1. OK, what does it mean to you for women to be as good as men in chess? How would you measure it? If you think that "being good at X" can be separated from "attempting X", then describe how. If I said that I was really good at Japanese calligraphy, except that I have never done it, that would sound absurd, wouldn't it?

2. Seriously? The highest rated woman in the US is the 51st highest rated player overall. The 100th highest rated woman in the US is the 3306th highest rated player overall. Do you seriously think this could be explained mainly by cultural factors? Does that even pass the laugh test?
I think 1 could be better argued as, "Women have an equal capacity for chess." Meaning if you took a boy and a girl at random, and taught them chess for 12 hours a day, you would be arrested for kidnapping two children.

No, wait. I mean if you train them the same, it would be equally likely the boy or the girl would be the better player. Gnash, you can't do Japanese calligraphy, but your capacity to excel at it is equivalent to a woman's.

2 does pass the laugh test and more. You'd expect gender distribution of the top players to reflect gender distribution of all players who study chess seriously enough to contend for such rankings. We'd have to know that ratio to be able to judge the data you've presented.

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Re: Haters gonna hate, I suppose, but...

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For the record, I didn't intend the article to be saying that nerds are somehow the most sexist men or the only sexist men or nerd sexism is the worst kind of sexism or anything like that. I don't think most of the positive response I've gotten has taken it that way.

If anything what I'm saying is that "nerdy" guys often feel a misguided sense that they ought to be immune from criticisms of sexism, racism, other -isms, because they themselves have suffered social exclusion or discrimination and therefore they cannot be the victimizers, only the victims. This is an extremely common narrative among nerdy men who are extremely quick to cast women who don't want to sleep with them in the "bad guy" role because they lump it together with other forms of rejection.

This is a form of sexism that offends me both because it is close to me, in my community, among the people that I think of as my friends and peers, and because it is a particularly un-self-conscious cloaked form of sexism. Outright, in-your-face "I just don't like women" sexism is at least honest and easier to locate and combat -- the Nice Guy sexism of putting women on this pedestal and then becoming wounded and hurt when they don't live up to the mental image you have of how your Soulmate should treat you is a slippery, ornery beast.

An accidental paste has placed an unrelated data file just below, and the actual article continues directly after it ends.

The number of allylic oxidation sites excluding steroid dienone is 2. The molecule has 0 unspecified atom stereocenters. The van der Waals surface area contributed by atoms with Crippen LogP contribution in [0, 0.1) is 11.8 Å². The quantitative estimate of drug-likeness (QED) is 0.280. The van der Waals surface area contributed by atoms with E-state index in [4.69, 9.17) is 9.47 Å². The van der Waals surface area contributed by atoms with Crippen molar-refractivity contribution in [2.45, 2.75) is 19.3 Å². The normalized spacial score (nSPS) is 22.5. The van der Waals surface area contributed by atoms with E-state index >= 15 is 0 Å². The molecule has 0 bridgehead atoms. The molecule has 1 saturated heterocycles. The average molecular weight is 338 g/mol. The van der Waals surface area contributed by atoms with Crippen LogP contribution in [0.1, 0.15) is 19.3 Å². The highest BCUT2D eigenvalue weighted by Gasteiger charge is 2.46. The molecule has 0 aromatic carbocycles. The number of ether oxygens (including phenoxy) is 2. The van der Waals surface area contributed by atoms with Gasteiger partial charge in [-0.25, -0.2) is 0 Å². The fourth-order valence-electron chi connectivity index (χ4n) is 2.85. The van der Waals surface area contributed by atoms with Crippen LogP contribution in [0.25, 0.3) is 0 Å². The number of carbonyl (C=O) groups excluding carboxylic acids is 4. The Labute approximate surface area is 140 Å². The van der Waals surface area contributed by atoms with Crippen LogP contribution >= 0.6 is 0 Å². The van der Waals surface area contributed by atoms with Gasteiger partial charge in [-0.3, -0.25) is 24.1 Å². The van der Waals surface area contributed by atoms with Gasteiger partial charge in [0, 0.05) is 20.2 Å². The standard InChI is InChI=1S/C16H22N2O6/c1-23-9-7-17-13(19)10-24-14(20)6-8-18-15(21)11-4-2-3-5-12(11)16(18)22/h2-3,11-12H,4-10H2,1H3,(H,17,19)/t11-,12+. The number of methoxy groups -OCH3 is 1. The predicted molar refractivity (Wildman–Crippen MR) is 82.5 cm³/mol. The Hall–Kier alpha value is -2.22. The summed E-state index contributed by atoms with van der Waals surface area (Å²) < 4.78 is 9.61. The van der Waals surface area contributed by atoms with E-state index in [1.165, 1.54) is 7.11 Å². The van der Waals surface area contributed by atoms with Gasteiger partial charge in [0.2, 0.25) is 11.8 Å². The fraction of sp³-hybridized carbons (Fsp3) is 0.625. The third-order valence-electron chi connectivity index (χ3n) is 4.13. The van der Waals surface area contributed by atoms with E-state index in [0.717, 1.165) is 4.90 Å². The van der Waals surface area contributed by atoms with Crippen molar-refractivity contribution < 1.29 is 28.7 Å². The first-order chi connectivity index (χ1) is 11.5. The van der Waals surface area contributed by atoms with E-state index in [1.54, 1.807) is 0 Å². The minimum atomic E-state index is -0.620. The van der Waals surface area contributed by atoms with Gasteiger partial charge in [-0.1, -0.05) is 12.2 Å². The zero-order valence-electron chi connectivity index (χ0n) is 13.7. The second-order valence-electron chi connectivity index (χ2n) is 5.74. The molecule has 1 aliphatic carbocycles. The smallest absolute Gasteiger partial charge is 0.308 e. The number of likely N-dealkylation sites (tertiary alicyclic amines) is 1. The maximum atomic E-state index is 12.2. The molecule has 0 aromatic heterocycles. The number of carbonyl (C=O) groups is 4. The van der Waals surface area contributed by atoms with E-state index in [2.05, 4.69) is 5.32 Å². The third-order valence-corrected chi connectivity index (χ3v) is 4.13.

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Rex Kramer
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Re: Haters gonna hate, I suppose, but...

Post by Rex Kramer »

Shmuel wrote:
Dr. J wrote:That's interesting, Rex; I didn't read it as him solely indicting nerd culture, just implicating it as part of the larger piece of our larger sexist culture.
Likewise.
There is one paragraph which begins "But the overall problem is one of a culture . . ." which might be intended as a reference to the larger sexist culture, but since every other paragraph explicitly references nerds and nerd culture, my reading of that sentence was that "a culture" meant "nerd culture", especially since Arthur then goes on to talk about video games. But I could be wrong.

In any case, since he does lace the rest of the argument with nerds, it's hard to see this as being read at large as anything other than an indictment of nerd culture alone -- something that is both provocative and comforting to the non-nerd mainstream. And, indeed, Arthur was on CNN tonight, with a panel of other experts like Steve Guttenberg, debating whether movies and nerd culture caused the massacre, so that people who don't care about the difference between Star Trek and Star Wars can go to sleep tonight comforted by the knowledge that their groping of the waitress at the sports bar isn't part of the problem.

Rex

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ArthurChu
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Re: Haters gonna hate, I suppose, but...

Post by ArthurChu »